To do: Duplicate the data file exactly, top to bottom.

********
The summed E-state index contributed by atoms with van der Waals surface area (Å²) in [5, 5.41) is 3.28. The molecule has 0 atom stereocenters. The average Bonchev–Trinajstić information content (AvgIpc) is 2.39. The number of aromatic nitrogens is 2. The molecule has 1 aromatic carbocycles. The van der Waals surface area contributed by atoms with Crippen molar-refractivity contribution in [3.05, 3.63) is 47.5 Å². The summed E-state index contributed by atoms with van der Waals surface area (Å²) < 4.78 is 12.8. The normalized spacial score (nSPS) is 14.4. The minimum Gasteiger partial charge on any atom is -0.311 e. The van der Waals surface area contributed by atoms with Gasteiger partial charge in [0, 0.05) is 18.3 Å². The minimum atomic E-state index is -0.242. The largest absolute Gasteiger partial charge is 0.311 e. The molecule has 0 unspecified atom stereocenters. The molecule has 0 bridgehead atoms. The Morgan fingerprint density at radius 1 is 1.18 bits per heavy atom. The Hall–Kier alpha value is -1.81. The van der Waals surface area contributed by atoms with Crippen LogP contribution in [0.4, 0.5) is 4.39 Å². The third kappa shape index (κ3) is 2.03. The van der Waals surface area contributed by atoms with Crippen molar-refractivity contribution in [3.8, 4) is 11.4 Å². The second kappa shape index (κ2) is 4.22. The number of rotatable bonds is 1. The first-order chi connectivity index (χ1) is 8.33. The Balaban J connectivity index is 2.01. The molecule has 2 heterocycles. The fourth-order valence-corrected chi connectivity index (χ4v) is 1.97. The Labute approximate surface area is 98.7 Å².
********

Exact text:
The summed E-state index contributed by atoms with van der Waals surface area (Å²) in [5, 5.41) is 3.28. The molecule has 0 atom stereocenters. The average Bonchev–Trinajstić information content (AvgIpc) is 2.39. The number of aromatic nitrogens is 2. The molecule has 1 aromatic carbocycles. The van der Waals surface area contributed by atoms with Crippen molar-refractivity contribution in [3.05, 3.63) is 47.5 Å². The summed E-state index contributed by atoms with van der Waals surface area (Å²) < 4.78 is 12.8. The normalized spacial score (nSPS) is 14.4. The minimum Gasteiger partial charge on any atom is -0.311 e. The van der Waals surface area contributed by atoms with Gasteiger partial charge in [0, 0.05) is 18.3 Å². The minimum atomic E-state index is -0.242. The largest absolute Gasteiger partial charge is 0.311 e. The molecule has 0 unspecified atom stereocenters. The molecule has 0 bridgehead atoms. The Morgan fingerprint density at radius 1 is 1.18 bits per heavy atom. The Hall–Kier alpha value is -1.81. The van der Waals surface area contributed by atoms with Crippen LogP contribution in [0.4, 0.5) is 4.39 Å². The third kappa shape index (κ3) is 2.03. The van der Waals surface area contributed by atoms with Crippen molar-refractivity contribution in [3.8, 4) is 11.4 Å². The second kappa shape index (κ2) is 4.22. The number of rotatable bonds is 1. The first-order chi connectivity index (χ1) is 8.33. The Balaban J connectivity index is 2.01. The molecule has 2 heterocycles. The fourth-order valence-corrected chi connectivity index (χ4v) is 1.97. The Labute approximate surface area is 98.7 Å².